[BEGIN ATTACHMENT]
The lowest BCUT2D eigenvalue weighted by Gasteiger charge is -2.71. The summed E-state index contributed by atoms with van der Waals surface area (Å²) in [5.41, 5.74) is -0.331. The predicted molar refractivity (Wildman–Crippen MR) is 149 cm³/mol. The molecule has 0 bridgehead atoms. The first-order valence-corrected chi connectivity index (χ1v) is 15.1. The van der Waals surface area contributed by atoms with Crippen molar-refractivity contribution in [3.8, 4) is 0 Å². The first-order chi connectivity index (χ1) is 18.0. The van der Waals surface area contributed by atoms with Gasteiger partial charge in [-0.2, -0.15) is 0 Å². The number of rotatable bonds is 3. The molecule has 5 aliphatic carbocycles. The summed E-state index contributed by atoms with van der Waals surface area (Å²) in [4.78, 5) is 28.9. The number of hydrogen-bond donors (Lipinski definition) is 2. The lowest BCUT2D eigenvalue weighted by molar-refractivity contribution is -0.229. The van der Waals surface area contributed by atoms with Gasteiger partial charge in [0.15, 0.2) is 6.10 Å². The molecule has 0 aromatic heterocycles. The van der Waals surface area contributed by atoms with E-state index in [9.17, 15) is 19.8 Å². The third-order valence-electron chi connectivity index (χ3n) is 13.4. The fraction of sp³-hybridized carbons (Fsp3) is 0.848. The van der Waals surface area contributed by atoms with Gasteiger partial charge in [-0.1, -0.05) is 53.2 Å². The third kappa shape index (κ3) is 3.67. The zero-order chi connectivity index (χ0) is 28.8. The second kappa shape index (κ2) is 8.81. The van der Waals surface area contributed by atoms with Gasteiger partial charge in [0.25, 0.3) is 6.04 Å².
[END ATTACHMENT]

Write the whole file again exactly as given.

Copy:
The lowest BCUT2D eigenvalue weighted by Gasteiger charge is -2.71. The summed E-state index contributed by atoms with van der Waals surface area (Å²) in [5.41, 5.74) is -0.331. The predicted molar refractivity (Wildman–Crippen MR) is 149 cm³/mol. The molecule has 0 bridgehead atoms. The first-order valence-corrected chi connectivity index (χ1v) is 15.1. The van der Waals surface area contributed by atoms with Crippen molar-refractivity contribution in [3.8, 4) is 0 Å². The first-order chi connectivity index (χ1) is 18.0. The van der Waals surface area contributed by atoms with Gasteiger partial charge in [-0.2, -0.15) is 0 Å². The number of rotatable bonds is 3. The molecule has 5 aliphatic carbocycles. The summed E-state index contributed by atoms with van der Waals surface area (Å²) in [4.78, 5) is 28.9. The number of hydrogen-bond donors (Lipinski definition) is 2. The lowest BCUT2D eigenvalue weighted by molar-refractivity contribution is -0.229. The van der Waals surface area contributed by atoms with Gasteiger partial charge in [0.15, 0.2) is 6.10 Å². The molecule has 0 aromatic heterocycles. The van der Waals surface area contributed by atoms with E-state index in [9.17, 15) is 19.8 Å². The third-order valence-electron chi connectivity index (χ3n) is 13.4. The fraction of sp³-hybridized carbons (Fsp3) is 0.848. The van der Waals surface area contributed by atoms with Gasteiger partial charge in [-0.1, -0.05) is 53.2 Å². The third kappa shape index (κ3) is 3.67. The zero-order chi connectivity index (χ0) is 28.8. The second kappa shape index (κ2) is 8.81. The van der Waals surface area contributed by atoms with Gasteiger partial charge in [0.25, 0.3) is 6.04 Å².